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When do we invoke a method using a dot notation?

 
Greenhorn
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I would like to know when do we invke a method using a dot-notation and when do we have to declare a complete method?like saying:
dot notation:
mno.getPrinters();
complete method:
public String print(){
statements
};
 
Ranch Hand
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You always invoke an instance method by saying
someObject.someMethod(...);
where you replace "..." by the actual parameters to this method.
If it's a static method, you can say
SomeClassName.someMethod(....);
instead.
 
Wanderer
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Well, if you're invoking a method from within the same class that defines that method (or a subclass which inherits the method), then you don't need a dot - you can just call the method. Unless you're in a static method trying to call a nonstatic method - then you need to create an instance and use it to invoke. Or if you're in a non-static method but want to invoke a method using a different instance (not the implicit "this" instance) - then you must name the instance you're using. E.g.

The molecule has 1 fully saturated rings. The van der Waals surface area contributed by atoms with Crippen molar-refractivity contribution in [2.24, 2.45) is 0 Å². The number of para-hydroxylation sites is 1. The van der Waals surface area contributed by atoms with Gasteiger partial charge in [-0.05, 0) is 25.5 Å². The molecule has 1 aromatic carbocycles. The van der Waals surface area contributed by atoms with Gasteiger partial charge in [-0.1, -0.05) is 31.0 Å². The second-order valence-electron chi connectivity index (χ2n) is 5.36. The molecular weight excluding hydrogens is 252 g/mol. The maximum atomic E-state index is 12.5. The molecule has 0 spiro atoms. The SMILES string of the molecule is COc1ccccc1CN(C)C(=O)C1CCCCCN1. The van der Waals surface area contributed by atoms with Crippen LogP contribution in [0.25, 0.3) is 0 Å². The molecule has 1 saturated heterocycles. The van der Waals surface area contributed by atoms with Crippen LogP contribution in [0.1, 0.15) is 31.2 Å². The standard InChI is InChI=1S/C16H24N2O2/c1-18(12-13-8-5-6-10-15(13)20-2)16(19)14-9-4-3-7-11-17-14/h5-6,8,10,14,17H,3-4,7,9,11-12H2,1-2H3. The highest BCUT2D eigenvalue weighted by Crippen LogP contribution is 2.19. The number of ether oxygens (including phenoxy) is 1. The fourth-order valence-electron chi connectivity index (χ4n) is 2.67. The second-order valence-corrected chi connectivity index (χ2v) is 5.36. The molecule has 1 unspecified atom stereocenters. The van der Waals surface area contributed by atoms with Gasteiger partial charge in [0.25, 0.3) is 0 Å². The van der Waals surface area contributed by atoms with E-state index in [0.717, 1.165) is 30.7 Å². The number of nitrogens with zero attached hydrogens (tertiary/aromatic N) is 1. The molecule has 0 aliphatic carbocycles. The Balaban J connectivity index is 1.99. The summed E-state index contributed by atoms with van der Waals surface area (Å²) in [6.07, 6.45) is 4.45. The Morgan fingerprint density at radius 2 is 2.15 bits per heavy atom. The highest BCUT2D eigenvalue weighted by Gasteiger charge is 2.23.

In swapValue() here, getValue() and setValue() operate on the current instance ("this") unless otherInstance is used to invoke. In the main() method (static), it's always necessary to use an a or b reference to invoke a nonstatic method.
[ August 19, 2002: Message edited by: Jim Yingst ]
 
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